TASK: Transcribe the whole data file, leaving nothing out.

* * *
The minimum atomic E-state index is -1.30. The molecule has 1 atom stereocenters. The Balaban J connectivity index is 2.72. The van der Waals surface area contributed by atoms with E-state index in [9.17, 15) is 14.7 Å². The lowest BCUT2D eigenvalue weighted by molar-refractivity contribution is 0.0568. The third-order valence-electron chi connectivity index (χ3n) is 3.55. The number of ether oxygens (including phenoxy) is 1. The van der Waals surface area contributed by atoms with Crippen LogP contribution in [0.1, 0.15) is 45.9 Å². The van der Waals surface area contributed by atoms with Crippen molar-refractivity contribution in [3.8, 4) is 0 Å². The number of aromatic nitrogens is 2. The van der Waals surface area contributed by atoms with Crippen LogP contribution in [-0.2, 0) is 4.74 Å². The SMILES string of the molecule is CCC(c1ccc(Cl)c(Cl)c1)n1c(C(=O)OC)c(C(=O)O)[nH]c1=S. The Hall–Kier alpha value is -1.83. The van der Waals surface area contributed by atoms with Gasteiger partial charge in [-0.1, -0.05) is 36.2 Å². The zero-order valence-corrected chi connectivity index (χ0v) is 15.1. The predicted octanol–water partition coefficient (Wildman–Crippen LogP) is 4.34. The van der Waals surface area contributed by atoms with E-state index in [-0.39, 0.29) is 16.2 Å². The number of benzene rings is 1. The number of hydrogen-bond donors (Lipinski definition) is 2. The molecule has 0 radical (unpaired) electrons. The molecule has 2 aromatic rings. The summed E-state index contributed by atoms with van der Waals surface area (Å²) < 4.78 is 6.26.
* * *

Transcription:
The minimum atomic E-state index is -1.30. The molecule has 1 atom stereocenters. The Balaban J connectivity index is 2.72. The van der Waals surface area contributed by atoms with E-state index in [9.17, 15) is 14.7 Å². The lowest BCUT2D eigenvalue weighted by molar-refractivity contribution is 0.0568. The third-order valence-electron chi connectivity index (χ3n) is 3.55. The number of ether oxygens (including phenoxy) is 1. The van der Waals surface area contributed by atoms with Crippen LogP contribution in [0.1, 0.15) is 45.9 Å². The van der Waals surface area contributed by atoms with Crippen molar-refractivity contribution in [3.8, 4) is 0 Å². The number of aromatic nitrogens is 2. The van der Waals surface area contributed by atoms with Crippen LogP contribution in [-0.2, 0) is 4.74 Å². The SMILES string of the molecule is CCC(c1ccc(Cl)c(Cl)c1)n1c(C(=O)OC)c(C(=O)O)[nH]c1=S. The Hall–Kier alpha value is -1.83. The van der Waals surface area contributed by atoms with Gasteiger partial charge in [-0.1, -0.05) is 36.2 Å². The zero-order valence-corrected chi connectivity index (χ0v) is 15.1. The predicted octanol–water partition coefficient (Wildman–Crippen LogP) is 4.34. The van der Waals surface area contributed by atoms with E-state index in [-0.39, 0.29) is 16.2 Å². The number of benzene rings is 1. The number of hydrogen-bond donors (Lipinski definition) is 2. The molecule has 0 radical (unpaired) electrons. The molecule has 2 aromatic rings. The summed E-state index contributed by atoms with van der Waals surface area (Å²) < 4.78 is 6.26.